Tomorrow is the First Friday of the month (dedicated to devotions to the Sacred Heart of Jesus) and the Optional Memorial of Saint Sixtus II, Pope and Martyr (died 258), and Companions, Martyrs, and the Optional Memorial of Saint Cajetan, Priest (died 1547). Tomorrow also marks the approximate midpoint of summer in the Northern Hemisphere, assuming that the summer season begins at the Northern Solstice on June 21st. And tomorrow is also the start of the two-day Louisiana Sales Tax Holiday that happens each year on the first and second consecutive Friday and Saturday in August. Also, being a Friday, Richard and I return to the casino for another week of table games dealing, and on my breaks I will go through the mail and such that Richard left on the desk for me to see. I will also, if I have time, start reading The First Fifteen Lives of Harry August by Claire North for my Sci-Fi Fantasy Book Club meeting on Tuesday evening. After work we will stop at Wal-Mart so that I can get my salad supplies, and once home I will make lunch salads for tomorrow and Sunday and eat my Friday salad. Then, I will finish my unpacking, and can start thinking about our vacation in October / November. I should do my First Friday devotions, and tomorrow evening in Richard, Louisiana is the Annual Mass of Petition for Charlene Richard at 7:00 pm, with the Rosary being recited at 5:30 pm.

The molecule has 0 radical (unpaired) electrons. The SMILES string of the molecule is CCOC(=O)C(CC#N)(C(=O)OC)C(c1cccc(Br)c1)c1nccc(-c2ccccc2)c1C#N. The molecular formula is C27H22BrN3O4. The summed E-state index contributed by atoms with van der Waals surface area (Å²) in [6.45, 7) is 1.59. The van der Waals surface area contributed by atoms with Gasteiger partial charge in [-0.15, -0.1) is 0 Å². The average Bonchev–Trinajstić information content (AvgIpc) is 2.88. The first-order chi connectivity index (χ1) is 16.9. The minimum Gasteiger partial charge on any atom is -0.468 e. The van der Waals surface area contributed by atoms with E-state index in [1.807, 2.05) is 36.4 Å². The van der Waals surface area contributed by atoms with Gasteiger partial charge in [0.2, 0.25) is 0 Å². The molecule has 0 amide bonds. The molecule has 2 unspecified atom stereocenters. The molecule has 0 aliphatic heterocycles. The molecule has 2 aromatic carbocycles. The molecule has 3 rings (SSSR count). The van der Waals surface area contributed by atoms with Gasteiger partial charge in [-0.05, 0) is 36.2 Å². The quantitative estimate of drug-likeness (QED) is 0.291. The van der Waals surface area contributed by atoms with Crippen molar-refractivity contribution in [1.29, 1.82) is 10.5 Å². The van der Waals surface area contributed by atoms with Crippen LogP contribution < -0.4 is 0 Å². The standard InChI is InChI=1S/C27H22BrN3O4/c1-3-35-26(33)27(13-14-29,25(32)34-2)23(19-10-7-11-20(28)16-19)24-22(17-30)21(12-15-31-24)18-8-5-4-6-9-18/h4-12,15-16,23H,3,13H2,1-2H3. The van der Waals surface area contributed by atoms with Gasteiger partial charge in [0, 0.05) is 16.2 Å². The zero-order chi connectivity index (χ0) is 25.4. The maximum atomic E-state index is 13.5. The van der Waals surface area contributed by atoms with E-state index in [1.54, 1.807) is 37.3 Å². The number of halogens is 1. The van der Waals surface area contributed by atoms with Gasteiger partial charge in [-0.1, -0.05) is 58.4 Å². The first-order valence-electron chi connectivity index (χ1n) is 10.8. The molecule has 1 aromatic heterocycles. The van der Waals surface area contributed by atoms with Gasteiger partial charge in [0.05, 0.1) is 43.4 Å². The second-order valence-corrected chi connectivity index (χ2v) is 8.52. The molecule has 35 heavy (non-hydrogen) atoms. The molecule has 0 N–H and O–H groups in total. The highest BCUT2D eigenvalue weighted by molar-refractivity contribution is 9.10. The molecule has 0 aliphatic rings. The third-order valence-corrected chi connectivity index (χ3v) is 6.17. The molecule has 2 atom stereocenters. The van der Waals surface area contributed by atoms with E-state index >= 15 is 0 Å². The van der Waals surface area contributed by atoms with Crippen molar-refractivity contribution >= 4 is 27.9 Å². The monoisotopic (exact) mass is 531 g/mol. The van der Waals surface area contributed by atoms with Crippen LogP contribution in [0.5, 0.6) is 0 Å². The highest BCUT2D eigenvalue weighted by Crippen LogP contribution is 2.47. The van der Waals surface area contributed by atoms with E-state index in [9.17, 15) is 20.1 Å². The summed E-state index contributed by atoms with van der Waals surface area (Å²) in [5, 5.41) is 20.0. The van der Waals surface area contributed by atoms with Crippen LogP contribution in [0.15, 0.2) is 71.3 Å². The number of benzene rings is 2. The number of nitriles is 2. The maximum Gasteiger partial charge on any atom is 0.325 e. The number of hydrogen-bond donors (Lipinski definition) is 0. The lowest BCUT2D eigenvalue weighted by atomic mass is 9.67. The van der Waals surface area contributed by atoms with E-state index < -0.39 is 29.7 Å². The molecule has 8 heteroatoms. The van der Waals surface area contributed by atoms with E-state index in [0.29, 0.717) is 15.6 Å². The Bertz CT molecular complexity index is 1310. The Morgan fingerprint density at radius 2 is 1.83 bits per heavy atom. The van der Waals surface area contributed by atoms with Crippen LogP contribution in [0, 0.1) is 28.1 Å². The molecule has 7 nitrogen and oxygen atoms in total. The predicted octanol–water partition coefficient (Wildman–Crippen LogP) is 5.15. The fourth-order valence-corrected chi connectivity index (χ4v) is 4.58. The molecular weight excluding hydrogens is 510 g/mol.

This Thursday Afternoon brings us a Parting Quote from Marvin Hamlisch, American composer and conductor. Born in 1944 in New York City, New York, his father was a Jewish Viennese-born accordionist and bandleader. Hamlisch was a child prodigy, and, by age five, he began mimicking the piano music he heard on the radio. A few months before he turned seven, in 1951, he was accepted into what is now the Juilliard School Pre-College Division as the youngest student ever accepted. Hamlich furthered his education by taking night classes at Queens College (graduating with a Bachelor of Arts degree in 1967) and working during the day as a rehearsal pianist for Broadway shows. He eventually began composing songs for stage productions. Although Liza Minnelli’s debut album included a song he wrote in his teens, his first hit did not come until he was 21 years old. This song, “Sunshine, Lollipops, and Rainbows”, co-written with Howard Liebling, was recorded by Lesley Gore and reached number 13 on the Billboard Hot 100 in the summer of 1965. Hamlisch co-wrote the song “California Nights” (also with Liebling), which was recorded by Lesley Gore for her 1967 hit album of the same name. The Bob Crewe-produced single peaked at number 16 on the Hot 100 in March 1967, two months after Gore had performed the song on the Batman TV series, in which she guest-starred as an accomplice to Julie Newmar’s Catwoman. He wrote the music for several early Woody Allen films, including Take the Money and Run (1969) and Bananas (1971). Hamlisch’s first major stage work was in 1972 playing piano for Groucho Marx at Carnegie Hall for An Evening with Groucho. Hamlisch acted as both straight man and accompanist while Marx (at age 81) reminisced about his career in show business. The performances were released as a 2-record set, and remained very popular. Among his better-known works during the 1970s were adaptations of Scott Joplin’s ragtime music (written in the first two decades of the twentieth century) for the motion picture set in 1936, The Sting (1973), including its theme song, “The Entertainer”. It hit #1 on Billboards Adult Contemporary chart and #3 on the Hot 100, selling nearly 2 million copies in the United States alone. In 1973 he won two Academy Awards for the title song and the score for the motion picture The Way We Were (I saw that movie; the music was the best part) and one Academy Award for the adaptation score for The Sting. He won four Grammy Awards in 1974, two for “The Way We Were”. In 1975 he wrote what, for the first 12 years, would be the original theme music for Good Morning America, which was built around four notes. He then composed the score for the 1975 Broadway musical A Chorus Line, for which he won both a Tony Award and a Pulitzer Prize, and They’re Playing Our Song, loosely based on his relationship with Carole Bayer Sager. With Bayer Sager he co-wrote “Nobody Does It Better” for The Spy Who Loved Me (1977), which would be nominated for an Oscar. At the beginning of the 1980s his romantic relationship with Bayer Sager ended, but their songwriting relationship continued. In the 1980s he had success with the scores for Ordinary People (1980) and Sophie’s Choice (1982). The 1983 musical Jean Seberg, based on the life of the real-life actress, failed in its London production at the UK’s National Theatre and never played in the United States He also received an Academy-Award nomination in 1986 for the film version of A Chorus Line. In 1986 Smile was a mixed success and had a short run on Broadway. The musical version of Neil Simon’s The Goodbye Girl (1993) closed after only 188 performances, although he received a Drama Desk nomination for Outstanding Music. Hamlisch was Musical Director and arranger of Barbra Streisand’s 1994 concert tour of the U.S. and England as well as of the television special, Barbra Streisand: The Concert, for which he received two of his Emmys. He also conducted several tours with Linda Ronstadt during this period, most notably on her successful 1996 Dedicated to the One I Love tour of arenas and stadiums. Hamlisch received a Lifetime Achievement Award in 2009 at the World Soundtrack Awards in Ghent, Belgium. His last projects included The Informant! (2009), starring Matt Damon and directed by Steven Soderbergh. Prior to his death he completed the scores for the musical The Nutty Professor and the HBO movie Behind the Candelabra (2013), also directed by Soderbergh and starring Damon and Michael Douglas as Liberace. At various times in his life he held the position of Principal Pops Conductor for the Pittsburgh Symphony Orchestra, the Milwaukee Symphony Orchestra, the San Diego Symphony, the Seattle Symphony, the Dallas Symphony Orchestra, Buffalo Philharmonic Orchestra, The National Symphony Orchestra Pops, The Pasadena Symphony and Pops, and the Baltimore Symphony Orchestra, and at the time of his death he was preparing to assume responsibilities as Principal Pops Conductor for The Philadelphia Orchestra. Hamlisch was one of only eleven people to win all four major United States performing awards: the Emmy Award, the Grammy Award, the Oscar and the Tony Award, known collectively as an “EGOT”. Hamlisch and Richard Rodgers additionally are the only two people to have won a Pulitzer Prize as well. At 8:00 p.m. EDT on August 8, 2012, two days after his death, the marquee lights of the 40 Broadway theaters were dimmed for one minute in tribute to Hamlisch, a posthumous honor traditionally accorded to those considered to have made significant contributions to the theater arts (died 2012): “To put something on Earth that wasn’t there yesterday, that’s what I like.”